Another significant finding showed that though managers sometimes feel they are doing a good job, many employees don’t feel they receive effective feedback.
“Managers may think they are communicating effectively, but that’s not always the case,” Gunderson says.
One way to help close that gap might be to reshape the entire performance management system, if a company even has one in place.
“It’s often viewed as busy work,” Gunderson says. “Companies need to find a solution for providing feedback that is quick and effective. It’s also probably wise to focus on feedback more than just once a year for an annual review cycle.”
Gray says the key to improving performance management is to not only think about setting goals and using metrics to track them, but to also focus on developing people.
“We have to give people the tools they need to achieve their goals,” he says.
Burrus says the survey helped affirm some recent changes the company had made.
“We’re taking steps in that direction, and we came away feeling the results are going to follow those efforts,” he says, mentioning strategic goals, alignment within the organization and effective incentives as the key reasons to focus on performance management.
However, one of the main takeaways for Burrus was to think about the company’s younger generations of workers.
“One of the things I found particularly interesting was the focus on looking into keeping those younger folks well-engaged and aligned with company goals,” Burrus says. “There were several good ideas to think about there.”
Gray agrees. “The biggest reason more companies are thinking about performance management is the sense of urgency they feel to develop succession plans to combat the age gap we’re seeing within the food and agribusiness industry,” he says.
Upper management is composed almost entirely by older generations, and there’s a significant age, and experience, gap between the next generation of leaders.
“We need to start training leaders how to manage others and help them learn effective employee management skills,” Gray says. “It’s about helping people understand goals and how they connect to the company. Employees can’t improve unless their managers are very clear about setting and achieving goals.”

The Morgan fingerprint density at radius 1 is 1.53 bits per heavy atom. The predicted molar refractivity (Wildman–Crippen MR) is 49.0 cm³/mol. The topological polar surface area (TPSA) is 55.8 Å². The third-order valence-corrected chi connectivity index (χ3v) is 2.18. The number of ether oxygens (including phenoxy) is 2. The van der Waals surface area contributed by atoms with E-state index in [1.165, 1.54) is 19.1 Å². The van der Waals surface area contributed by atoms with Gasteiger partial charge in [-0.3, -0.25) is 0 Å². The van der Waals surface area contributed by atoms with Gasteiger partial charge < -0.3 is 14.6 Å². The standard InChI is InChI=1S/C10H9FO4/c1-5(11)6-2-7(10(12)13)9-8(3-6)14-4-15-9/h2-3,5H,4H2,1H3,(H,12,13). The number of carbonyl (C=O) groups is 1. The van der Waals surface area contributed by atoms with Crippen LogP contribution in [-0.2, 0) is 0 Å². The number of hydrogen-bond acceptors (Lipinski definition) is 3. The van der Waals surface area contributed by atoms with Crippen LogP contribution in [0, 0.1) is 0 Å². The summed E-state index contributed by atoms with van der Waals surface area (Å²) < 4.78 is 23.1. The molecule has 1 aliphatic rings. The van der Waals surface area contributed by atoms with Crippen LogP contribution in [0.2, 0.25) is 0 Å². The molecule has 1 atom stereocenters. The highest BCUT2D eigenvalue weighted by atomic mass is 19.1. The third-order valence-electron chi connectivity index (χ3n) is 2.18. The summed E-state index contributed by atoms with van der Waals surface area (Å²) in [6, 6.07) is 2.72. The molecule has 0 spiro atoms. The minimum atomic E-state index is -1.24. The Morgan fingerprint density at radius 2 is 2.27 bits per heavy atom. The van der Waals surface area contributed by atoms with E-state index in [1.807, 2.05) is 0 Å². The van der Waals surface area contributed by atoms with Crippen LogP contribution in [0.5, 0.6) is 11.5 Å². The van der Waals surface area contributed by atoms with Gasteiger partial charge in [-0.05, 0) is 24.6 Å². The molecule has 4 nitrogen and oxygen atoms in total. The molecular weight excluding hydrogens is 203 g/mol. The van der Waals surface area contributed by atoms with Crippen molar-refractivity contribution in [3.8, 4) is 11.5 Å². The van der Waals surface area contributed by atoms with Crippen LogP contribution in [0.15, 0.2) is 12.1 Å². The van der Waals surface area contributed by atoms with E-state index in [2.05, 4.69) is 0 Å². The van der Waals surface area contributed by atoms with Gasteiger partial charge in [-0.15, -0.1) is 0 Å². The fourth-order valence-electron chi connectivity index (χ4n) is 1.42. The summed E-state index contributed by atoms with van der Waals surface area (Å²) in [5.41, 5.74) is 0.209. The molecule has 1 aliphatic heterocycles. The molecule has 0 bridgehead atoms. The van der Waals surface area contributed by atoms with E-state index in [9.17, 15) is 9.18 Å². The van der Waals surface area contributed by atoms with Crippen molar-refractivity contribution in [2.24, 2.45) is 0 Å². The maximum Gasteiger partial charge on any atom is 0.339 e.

One good thing about taking the time to focus on these strategies is that improvement can often be seen almost immediately, despite a learning curve.
“We’ll have to spend time training managers and coaching employees on the new metrics, so there’s a transitional period,” Gray says. “But I believe companies will see impacts right away, simply because their tools for setting and measuring goals will be more effective.”
For organizations wanting to improve performance management, Gunderson recommends starting with three simple steps.
1. Consider scrapping the annual review. Many successful companies have moved to an environment that nurtures ongoing feedback between all employees. “One of our speakers from GE shared that the company uses a few minutes after each meeting to focus on things to both ‘continue doing’ and ‘consider doing differently.’ That language is really permeating the entire organization now and helping foster development,” Gunderson says.
2. Don’t force the “bell curve.” Normal distribution theory suggests all companies have a small number of very high performers and a similar number of very low performers with the bulk of employees performing near the average, but Gunderson says many successful companies are abandoning this idea. “Distributions were made famous by Jack Welch during his time at GE, but even they no longer use that system. There are many problems associated with this model and it might not fully reflect the full diversity of people, roles, and the alignment of the two,” he says.
3. Skip the self-assessment. This annual process is often dreaded by employees, but more than that, it’s ineffective. “Research suggests that we are notoriously poor self-evaluators,” Gunderson says. “With the goal of keeping performance reviews simple and effective, self-assessment makes them more complicated and might lead to them being less effective.”